#Feb20, King's Speech, Morocco, Protests

Ahead of Sunday’s Protests #Feb20 Lessons and Options

Reactions to King Mohammed VI’s speech on constitutional reform continued throughout the week, culminating in two timely TV programs by Morocco’s official channels, TVM and 2M around the change agenda. The live programs Moubacharatan Ma3akoum (Live With You) and Kadaya Wa Arae (Issues and Opinions) featured guests from the February 20th Movement. Both were carried out in Moroccan dialect “darija”, instead of the usual classical Arabic. This language choice was deliberately adopted by the programs’ hosts in order to allow educated and non-educated Moroccans alike to understand the critical issues at stake.

The fact that leaders of a controversial movement are given the opportunity amid protests to come on public TV, publicize their demands for change, and explain their positions, is an unprecedented approach in Morocco and the region, and the Moroccan communication department deserves full credit for this initiative.

This last week, international media have also renewed their interest in Morocco. In the US, NPR discussed the demands of Amazigh Moroccans who ask that their language be treated as an official language alongside Arabic. The New York Times ran a video that revealed the young architects behind the change movement discussing their organization strategies, and quarrelling about leadership.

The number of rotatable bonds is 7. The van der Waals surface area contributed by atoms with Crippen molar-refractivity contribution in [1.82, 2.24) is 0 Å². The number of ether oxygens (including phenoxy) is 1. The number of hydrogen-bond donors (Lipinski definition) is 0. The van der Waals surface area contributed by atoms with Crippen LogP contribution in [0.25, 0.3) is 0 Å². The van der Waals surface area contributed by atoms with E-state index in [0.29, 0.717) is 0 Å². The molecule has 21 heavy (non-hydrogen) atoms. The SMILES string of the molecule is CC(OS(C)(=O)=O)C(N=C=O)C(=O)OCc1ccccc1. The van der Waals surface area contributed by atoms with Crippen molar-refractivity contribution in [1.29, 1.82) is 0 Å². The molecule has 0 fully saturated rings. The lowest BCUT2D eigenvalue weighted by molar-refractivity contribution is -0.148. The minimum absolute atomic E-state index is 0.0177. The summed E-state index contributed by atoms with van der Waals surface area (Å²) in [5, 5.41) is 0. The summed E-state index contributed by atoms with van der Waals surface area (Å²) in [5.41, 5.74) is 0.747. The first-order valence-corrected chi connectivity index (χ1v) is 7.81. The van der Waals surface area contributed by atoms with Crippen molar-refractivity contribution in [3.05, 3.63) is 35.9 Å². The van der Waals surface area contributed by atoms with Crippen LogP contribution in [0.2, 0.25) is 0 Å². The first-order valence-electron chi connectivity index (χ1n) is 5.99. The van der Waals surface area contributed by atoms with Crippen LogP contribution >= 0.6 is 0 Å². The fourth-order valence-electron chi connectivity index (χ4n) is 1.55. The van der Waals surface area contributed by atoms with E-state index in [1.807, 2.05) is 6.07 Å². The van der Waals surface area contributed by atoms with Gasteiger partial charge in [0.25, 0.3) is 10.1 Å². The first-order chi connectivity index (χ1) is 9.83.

This increased information transparency, and national media access shows that in just a few weeks, the political debate in Morocco has taken a dramatic step further, and that the dream of a new era is possible and achievable in Morocco.

Morocco’s change dynamic has a clear regional advantage: It is an uprising built around the king, rather than against him. The King’s March 9th constitutional speech reinforced this distinction. Through his speech, the King provided support for the change agenda and legitimized the demands of the February 20th movement. The Royal position meant that supporters of the status quo lost credibility, and that the only responsible way forward is tangible, meaningful change.

Now that voices of the youth movement are channeled through official Moroccan media outlets, its members seem increasingly keen to reach out to their most unlikely supporters. Yesterday, they walked around the main avenues of the Moroccan capital Rabat handing out multicolored roses to law enforcement officers. On Sunday, they will march to consolidate the king’s speech, and reaffirm the need for comprehensive reforms.

If the February 20th protests revealed that the King and the people agree that change –beginning with constitutional change- is needed, the March 20th scheduled protests will prove if they can agree on how to achieve it.

We are  hopeful that Sunday’s protests will take place in a climate of restraint, peace and constructive dialogue, and that Morocco will confirm its predilection to become a regional model where democratic transition can be peaceful, real, and sustainable.

Good luck Morocco!



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